Monday 18 Aug 2014
Vietnam's fast development has led to significant urban problems; less greenery, electricity shortages and flooding. An increasing number of motorbikes means more traffic jams and serious air pollution. ‘Greenfall renovation' is a prototypical single house renovation in Hanoi, designed against this backdrop by Vo Trong Nghia Architects to return greenery to the city and encourage a comfortable living environment to residents and neighbours alike.
At 15 years old, the existing house suffered from a dim, dark, wet and moldy environment, which is typical for many of the older houses in Hanoi. The architects decided to renovate the house, providing greenery and an abundance of light. The existing concrete staircase was replaced with a more slender steel one, creating a triangular light well through which natural light and ventilation now circulates via a skylight.
Another void was cut into the first floor slab to connect the dining space on the ground floor with a study on the first floor, encouraging communication between residents and bringing sunlight through the green façade deep into the house. The ground floor was raised to install an air ventilation layer beneath. This will prevent rising damp and condensation, a frequent problem in Hanoian houses with the change of seasons.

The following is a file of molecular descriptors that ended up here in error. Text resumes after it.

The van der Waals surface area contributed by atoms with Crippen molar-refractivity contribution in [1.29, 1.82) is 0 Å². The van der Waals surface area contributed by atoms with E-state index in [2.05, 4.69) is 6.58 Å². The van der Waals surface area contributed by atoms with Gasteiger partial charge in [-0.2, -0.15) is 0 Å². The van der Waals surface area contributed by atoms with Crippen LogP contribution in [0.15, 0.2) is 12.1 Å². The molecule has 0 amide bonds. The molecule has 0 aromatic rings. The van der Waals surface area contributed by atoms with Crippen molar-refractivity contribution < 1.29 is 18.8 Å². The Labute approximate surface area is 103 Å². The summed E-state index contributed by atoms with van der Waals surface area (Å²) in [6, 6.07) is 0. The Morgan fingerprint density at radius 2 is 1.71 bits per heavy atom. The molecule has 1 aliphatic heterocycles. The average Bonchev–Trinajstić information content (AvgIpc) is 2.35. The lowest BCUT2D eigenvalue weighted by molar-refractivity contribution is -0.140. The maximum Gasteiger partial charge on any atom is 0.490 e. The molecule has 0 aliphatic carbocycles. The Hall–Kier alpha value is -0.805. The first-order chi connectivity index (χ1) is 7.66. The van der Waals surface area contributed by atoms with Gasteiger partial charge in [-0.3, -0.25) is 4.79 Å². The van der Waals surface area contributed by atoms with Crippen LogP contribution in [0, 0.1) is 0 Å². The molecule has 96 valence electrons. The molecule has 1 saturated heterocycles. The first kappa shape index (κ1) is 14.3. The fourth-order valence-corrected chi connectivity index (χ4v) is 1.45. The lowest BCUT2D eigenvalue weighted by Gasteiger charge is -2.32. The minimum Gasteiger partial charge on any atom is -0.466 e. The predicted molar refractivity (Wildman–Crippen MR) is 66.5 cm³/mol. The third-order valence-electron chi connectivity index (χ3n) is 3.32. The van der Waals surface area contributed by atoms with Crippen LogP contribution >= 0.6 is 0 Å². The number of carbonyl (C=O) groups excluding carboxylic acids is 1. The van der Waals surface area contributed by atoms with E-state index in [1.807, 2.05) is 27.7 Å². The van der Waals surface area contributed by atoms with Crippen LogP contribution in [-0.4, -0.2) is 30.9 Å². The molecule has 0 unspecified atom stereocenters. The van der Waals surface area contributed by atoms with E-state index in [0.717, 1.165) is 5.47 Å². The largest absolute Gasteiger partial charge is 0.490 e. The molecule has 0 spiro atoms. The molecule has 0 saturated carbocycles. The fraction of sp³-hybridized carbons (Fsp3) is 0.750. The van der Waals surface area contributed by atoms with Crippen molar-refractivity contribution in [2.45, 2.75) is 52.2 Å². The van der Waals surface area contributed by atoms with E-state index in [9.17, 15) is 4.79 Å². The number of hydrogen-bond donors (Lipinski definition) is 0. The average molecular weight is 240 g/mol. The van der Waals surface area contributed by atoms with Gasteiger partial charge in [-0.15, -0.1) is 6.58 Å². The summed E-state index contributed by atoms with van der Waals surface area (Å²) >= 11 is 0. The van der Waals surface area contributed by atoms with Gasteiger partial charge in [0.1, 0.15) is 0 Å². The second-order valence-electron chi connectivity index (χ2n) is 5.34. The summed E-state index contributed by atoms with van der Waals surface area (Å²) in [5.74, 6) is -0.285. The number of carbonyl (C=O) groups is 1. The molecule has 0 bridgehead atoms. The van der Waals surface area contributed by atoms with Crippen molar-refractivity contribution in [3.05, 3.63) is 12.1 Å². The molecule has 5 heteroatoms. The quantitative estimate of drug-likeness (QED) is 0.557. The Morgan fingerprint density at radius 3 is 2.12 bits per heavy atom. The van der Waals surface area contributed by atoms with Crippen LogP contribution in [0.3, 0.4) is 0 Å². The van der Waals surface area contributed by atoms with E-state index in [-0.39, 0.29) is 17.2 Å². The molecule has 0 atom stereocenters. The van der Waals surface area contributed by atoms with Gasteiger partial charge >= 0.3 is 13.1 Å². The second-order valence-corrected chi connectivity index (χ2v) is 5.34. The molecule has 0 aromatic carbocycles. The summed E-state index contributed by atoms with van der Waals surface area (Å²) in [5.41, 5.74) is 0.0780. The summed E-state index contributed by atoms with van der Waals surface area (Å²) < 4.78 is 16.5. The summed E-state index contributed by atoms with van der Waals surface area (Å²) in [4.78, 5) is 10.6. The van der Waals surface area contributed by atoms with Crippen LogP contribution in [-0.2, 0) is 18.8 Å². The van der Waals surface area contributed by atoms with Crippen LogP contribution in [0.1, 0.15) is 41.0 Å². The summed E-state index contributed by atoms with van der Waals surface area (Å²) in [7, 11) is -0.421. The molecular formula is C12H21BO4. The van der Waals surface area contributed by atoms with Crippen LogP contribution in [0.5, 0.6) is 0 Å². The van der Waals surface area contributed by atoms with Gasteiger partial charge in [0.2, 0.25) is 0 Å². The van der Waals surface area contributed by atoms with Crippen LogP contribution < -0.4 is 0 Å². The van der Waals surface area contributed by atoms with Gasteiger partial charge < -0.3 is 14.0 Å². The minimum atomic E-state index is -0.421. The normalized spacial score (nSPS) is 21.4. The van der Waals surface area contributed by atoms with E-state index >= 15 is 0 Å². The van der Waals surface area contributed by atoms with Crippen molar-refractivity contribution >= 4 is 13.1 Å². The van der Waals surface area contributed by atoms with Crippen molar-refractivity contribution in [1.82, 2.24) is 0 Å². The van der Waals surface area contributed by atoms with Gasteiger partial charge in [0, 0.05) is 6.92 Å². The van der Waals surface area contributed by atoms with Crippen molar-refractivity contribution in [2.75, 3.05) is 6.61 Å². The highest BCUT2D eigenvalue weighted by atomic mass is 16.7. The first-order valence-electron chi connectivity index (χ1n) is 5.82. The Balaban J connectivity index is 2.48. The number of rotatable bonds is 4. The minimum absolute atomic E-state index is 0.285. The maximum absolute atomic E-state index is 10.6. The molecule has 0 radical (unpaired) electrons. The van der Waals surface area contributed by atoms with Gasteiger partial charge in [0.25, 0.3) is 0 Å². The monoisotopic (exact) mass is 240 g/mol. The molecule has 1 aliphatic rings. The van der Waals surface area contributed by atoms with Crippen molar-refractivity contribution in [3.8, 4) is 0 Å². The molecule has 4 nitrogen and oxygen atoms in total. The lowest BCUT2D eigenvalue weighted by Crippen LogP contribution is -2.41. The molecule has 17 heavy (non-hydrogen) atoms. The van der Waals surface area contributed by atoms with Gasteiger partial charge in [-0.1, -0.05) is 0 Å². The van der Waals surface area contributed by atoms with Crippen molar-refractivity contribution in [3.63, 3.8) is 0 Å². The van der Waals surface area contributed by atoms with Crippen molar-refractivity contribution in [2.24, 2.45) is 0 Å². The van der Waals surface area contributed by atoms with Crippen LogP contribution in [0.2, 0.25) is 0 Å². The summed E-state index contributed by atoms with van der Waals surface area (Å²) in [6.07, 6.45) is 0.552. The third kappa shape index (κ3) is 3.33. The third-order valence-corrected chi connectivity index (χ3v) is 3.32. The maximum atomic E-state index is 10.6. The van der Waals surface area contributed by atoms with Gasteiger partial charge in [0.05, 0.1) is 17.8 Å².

The house is characterised by its green façade named ‘Greenfall', a pleasant green waterfall that can be viewed from the interior and exterior of the building. Old security fences were removed and replaced with a galvanized steel trellis, attached to the existing balcony, on which climbers grow. These balconies are transformed into green spaces that can be enjoyed by residents and also neighbours as an attractive leafy-scape to the streets.
The green façade and the roof garden function together to reduce energy consumption, protecting the building from harsh Western sunlight. Many kinds of vegetables and flowers are planted on the green roof, as well as a tree.
This system of a green façade and roof is prototypical and applicable to all buildings in tropical climates. It is hoped that this project will be a modest model for the development of buildings in tropical cities, where the benefits of a healthy green home can be shared by the occupant and also have a wider positive impact on the city.